Lasers' aim is fewer air traffic delays

Finding planes' wake could let them follow one another more closely


DENVER -- As planes mosey 800 feet overhead, on their way to touch down at Denver International Airport, there is a ghostly roar - caused by turbulence left in the engines' wakes, mostly in the form of two horizontal tornadoes, one near each wingtip.

On bad-weather days, it is the fear of those tornadoes, called wake vortexes, that determines how close the next airplane can follow. That, in turn, determines how many airplanes can land on a runway in an hour.

But in a windblown wheat field two miles north of the runway end, something new is listening to that roar. These are giant laser "ears" that can pinpoint the airplanes' wake and watch it sink, blow sideways in the crosswind or decay like skywriting.

Finding the location of the invisible tornado could be crucial to reducing air traffic delays. On good days, planes can follow one another at a distance of three miles or a little less, while taking care to stay upwind of the plane ahead, to avoid the wake turbulence.

But when pilots cannot see each other and predict the vortex location, controllers are supposed to direct them to stay three to six miles apart, depending on plane type. Planes are most vulnerable to the vortexes as they are landing because that is when they are flying most slowly, and slow planes have poor control if a vortex starts to roll them over.

Planes also generate the strongest vortex when they are slow because they tend to be flying with the nose pitched up, said William Cotton, president of the company performing the test here, Flight Safety Technologies of Mystic, Conn. Cotton was formerly the chief technical pilot with United Airlines.

Vortexes are not an issue at airports with low traffic counts but are especially serious at busy airports with a mix of traffic..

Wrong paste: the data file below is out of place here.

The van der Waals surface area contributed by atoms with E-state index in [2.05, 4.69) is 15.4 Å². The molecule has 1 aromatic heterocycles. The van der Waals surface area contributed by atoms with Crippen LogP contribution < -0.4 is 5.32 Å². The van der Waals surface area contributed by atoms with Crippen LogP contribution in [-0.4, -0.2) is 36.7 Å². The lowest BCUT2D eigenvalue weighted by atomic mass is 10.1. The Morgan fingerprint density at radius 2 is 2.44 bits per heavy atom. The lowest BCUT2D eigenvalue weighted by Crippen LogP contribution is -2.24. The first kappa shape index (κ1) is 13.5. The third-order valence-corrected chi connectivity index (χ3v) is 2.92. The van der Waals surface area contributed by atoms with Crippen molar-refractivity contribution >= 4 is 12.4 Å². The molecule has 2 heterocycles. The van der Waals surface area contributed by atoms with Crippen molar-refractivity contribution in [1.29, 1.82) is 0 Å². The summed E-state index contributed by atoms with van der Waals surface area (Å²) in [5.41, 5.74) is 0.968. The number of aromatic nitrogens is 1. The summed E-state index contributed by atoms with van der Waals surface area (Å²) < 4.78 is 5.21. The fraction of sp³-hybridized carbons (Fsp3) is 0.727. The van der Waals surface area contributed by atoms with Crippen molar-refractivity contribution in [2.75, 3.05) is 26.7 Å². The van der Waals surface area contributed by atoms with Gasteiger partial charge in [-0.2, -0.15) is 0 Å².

A number of planes have crashed because of wake turbulence over the years. In 1972, a DC-9 crashed at Greater Southwest Airport in Fort Worth because of wake turbulence left by a larger DC-10 that had been two miles in front.

Flight Safety, after seven years of testing, hopes to have a system in place by next year that could tell controllers when the wake vortex is not a factor, increasing the capacity of some runways by 20 percent. Federal Aviation Administration rules require controllers to consider parallel runways that are fewer than 2,500 feet apart as a single runway because a vortex could drift from one to the other. If the system cuts bad-weather delays as predicted, some experts say, it could save tens of millions of dollars a year at a busy airport.

Not everyone is convinced that the concept is practical, or that even if it is, that the approach by Flight Safety is the right one. The federal investment, about $15 million since the late 1990s was not the choice of the Federal Aviation Administration or NASA; it was ordered by Congress. And there are competing ways to locate the vortexes.

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